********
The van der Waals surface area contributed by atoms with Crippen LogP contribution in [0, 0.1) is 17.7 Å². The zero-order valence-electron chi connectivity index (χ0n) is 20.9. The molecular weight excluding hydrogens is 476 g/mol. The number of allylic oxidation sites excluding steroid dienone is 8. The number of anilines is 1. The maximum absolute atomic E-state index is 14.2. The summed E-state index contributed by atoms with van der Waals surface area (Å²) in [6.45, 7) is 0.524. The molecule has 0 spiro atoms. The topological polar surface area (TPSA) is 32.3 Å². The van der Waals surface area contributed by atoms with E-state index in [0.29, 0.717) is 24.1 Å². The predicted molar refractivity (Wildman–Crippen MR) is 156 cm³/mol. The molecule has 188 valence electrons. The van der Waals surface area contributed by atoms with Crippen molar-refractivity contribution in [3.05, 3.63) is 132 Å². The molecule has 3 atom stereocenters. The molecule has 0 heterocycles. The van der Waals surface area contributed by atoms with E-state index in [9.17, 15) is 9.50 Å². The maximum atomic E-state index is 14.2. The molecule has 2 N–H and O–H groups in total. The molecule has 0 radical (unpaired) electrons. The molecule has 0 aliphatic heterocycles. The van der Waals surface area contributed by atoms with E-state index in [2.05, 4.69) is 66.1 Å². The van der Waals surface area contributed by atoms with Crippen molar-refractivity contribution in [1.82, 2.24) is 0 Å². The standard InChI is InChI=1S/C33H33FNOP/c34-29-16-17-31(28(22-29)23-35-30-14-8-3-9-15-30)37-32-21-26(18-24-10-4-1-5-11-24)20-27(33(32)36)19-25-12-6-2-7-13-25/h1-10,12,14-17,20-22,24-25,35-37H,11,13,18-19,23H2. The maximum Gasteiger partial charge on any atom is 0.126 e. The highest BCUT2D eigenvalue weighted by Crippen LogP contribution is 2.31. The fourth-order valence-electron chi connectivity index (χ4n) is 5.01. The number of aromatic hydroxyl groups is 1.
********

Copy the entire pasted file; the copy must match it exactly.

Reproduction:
The van der Waals surface area contributed by atoms with Crippen LogP contribution in [0, 0.1) is 17.7 Å². The zero-order valence-electron chi connectivity index (χ0n) is 20.9. The molecular weight excluding hydrogens is 476 g/mol. The number of allylic oxidation sites excluding steroid dienone is 8. The number of anilines is 1. The maximum absolute atomic E-state index is 14.2. The summed E-state index contributed by atoms with van der Waals surface area (Å²) in [6.45, 7) is 0.524. The molecule has 0 spiro atoms. The topological polar surface area (TPSA) is 32.3 Å². The van der Waals surface area contributed by atoms with E-state index in [0.29, 0.717) is 24.1 Å². The predicted molar refractivity (Wildman–Crippen MR) is 156 cm³/mol. The molecule has 188 valence electrons. The van der Waals surface area contributed by atoms with Crippen molar-refractivity contribution in [3.05, 3.63) is 132 Å². The molecule has 3 atom stereocenters. The molecule has 0 heterocycles. The van der Waals surface area contributed by atoms with E-state index in [9.17, 15) is 9.50 Å². The maximum atomic E-state index is 14.2. The molecule has 2 N–H and O–H groups in total. The molecule has 0 radical (unpaired) electrons. The molecule has 0 aliphatic heterocycles. The van der Waals surface area contributed by atoms with E-state index in [2.05, 4.69) is 66.1 Å². The van der Waals surface area contributed by atoms with Crippen molar-refractivity contribution in [1.82, 2.24) is 0 Å². The standard InChI is InChI=1S/C33H33FNOP/c34-29-16-17-31(28(22-29)23-35-30-14-8-3-9-15-30)37-32-21-26(18-24-10-4-1-5-11-24)20-27(33(32)36)19-25-12-6-2-7-13-25/h1-10,12,14-17,20-22,24-25,35-37H,11,13,18-19,23H2. The maximum Gasteiger partial charge on any atom is 0.126 e. The highest BCUT2D eigenvalue weighted by Crippen LogP contribution is 2.31. The fourth-order valence-electron chi connectivity index (χ4n) is 5.01. The number of aromatic hydroxyl groups is 1.